A new political organization, named the Nidal (“struggle”) Front, has been launched in Cairo by Libyan expatriates, mainly former members of the Qaddafi regime. Officially led by the former Libyan ambassador to Saudi Arabia Mohamed Saeed al-Gashatt, the organization is believed to be the brainchild of Ahmed Qaddaf al-Dam, the dictator’s cousin who is now based in the Egyptian capital. He is a member of its “central committee,” a term reminiscent of the Qaddafi era, despite the organization’s claims to want to build a new, inclusive Libya. [Libya Herald, 9/20/2015]

Salary increase for teachers in Tunisia
The Tunisian government published a statement on Facebook specifying salary increases for teachers following a two-day teachers strike last Thursday and Friday by thousands of Tunisian teachers. The government has affirmed its commitment to promoting the material and professional conditions of those working in education, despite the difficulty of the country’s economic situation. [L’Economiste Maghrébin, 9/21/2015]

France’s Hollande visits Morocco after torture row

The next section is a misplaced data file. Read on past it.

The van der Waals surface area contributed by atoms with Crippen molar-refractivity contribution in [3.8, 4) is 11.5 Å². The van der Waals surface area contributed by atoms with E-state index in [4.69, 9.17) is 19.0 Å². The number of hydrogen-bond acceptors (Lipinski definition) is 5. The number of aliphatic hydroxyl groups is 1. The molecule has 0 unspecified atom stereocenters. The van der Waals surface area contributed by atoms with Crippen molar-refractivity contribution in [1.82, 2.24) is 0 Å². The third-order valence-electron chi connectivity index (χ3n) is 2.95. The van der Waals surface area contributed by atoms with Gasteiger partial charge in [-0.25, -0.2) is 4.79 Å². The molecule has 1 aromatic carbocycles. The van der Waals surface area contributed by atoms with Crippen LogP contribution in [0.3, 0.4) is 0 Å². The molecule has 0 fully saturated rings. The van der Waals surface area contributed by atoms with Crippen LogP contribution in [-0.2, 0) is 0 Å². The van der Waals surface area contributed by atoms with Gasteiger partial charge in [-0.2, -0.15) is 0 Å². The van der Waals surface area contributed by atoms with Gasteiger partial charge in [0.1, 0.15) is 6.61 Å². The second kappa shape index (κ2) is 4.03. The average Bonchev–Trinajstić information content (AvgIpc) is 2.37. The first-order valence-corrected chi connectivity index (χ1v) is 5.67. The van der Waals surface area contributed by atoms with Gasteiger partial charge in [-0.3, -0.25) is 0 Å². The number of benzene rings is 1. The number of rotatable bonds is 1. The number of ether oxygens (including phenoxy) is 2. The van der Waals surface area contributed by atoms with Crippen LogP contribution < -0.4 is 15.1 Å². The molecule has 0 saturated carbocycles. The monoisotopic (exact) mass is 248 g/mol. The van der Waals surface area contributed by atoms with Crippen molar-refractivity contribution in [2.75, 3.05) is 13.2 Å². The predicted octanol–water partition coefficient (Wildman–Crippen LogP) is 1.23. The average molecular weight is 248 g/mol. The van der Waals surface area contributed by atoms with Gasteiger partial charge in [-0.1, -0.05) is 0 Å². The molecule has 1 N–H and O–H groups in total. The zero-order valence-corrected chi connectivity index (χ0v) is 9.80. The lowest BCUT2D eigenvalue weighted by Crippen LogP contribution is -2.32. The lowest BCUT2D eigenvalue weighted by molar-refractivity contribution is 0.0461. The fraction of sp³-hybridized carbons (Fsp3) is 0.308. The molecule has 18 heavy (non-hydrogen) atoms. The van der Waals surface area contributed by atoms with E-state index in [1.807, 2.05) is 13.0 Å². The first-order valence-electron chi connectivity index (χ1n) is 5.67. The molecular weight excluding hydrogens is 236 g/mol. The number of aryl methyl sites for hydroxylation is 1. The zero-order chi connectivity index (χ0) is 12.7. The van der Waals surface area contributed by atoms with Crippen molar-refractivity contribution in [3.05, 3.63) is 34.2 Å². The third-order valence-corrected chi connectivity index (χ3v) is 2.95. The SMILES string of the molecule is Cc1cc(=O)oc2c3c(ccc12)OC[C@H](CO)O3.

On Saturday, French President Francois Hollande arrived in Morocco for a two day visit against a backdrop of controversy over torture lawsuits in Paris against the kingdom’s intelligence chief Abdellatif Hammouchi. Human rights groups are concerned Hollande might use the visit to bestow France’s top honor, the Legion d’Honneur, on Hammouchi. In February, French Interior Minister Bernard Cazeneuve announced that Paris would award Hammouchi for his role in the fight against terrorism, but Hollande’s aides have denied plans to present the award. Morocco suspended all judicial cooperation with Paris between February 2014 and January 2015 after a French judge summoned Hammouchi over torture complaints filed against him in Paris. The diplomatic row ended in February after the signing of a new judicial agreement between the two countries. [AFP, 9/19/2015]


Seventy-five US-trained Syrian rebels enter Syria from Turkey
Seventy-five Syrian rebels trained by the United States and its allies to fight the Islamic State (ISIS or ISIL) have entered northern Syria since Friday, the Syrian Observatory group said on Sunday. The rebels crossed into Syria from Turkey with twelve vehicles equipped with machine guns. The monitoring group said the newly trained fighters have deployed to support two US-backed units, with most assigned to Division 30, the main unit for US-trained fighters, and others to a group called Suqur al-Jabal (Falcons of the Mountain). Before the new batch of fighters, the US program had only managed to vet and train some sixty rebels to fight ISIS jihadists on the ground. [Reuters, AFP, 9/20/2015]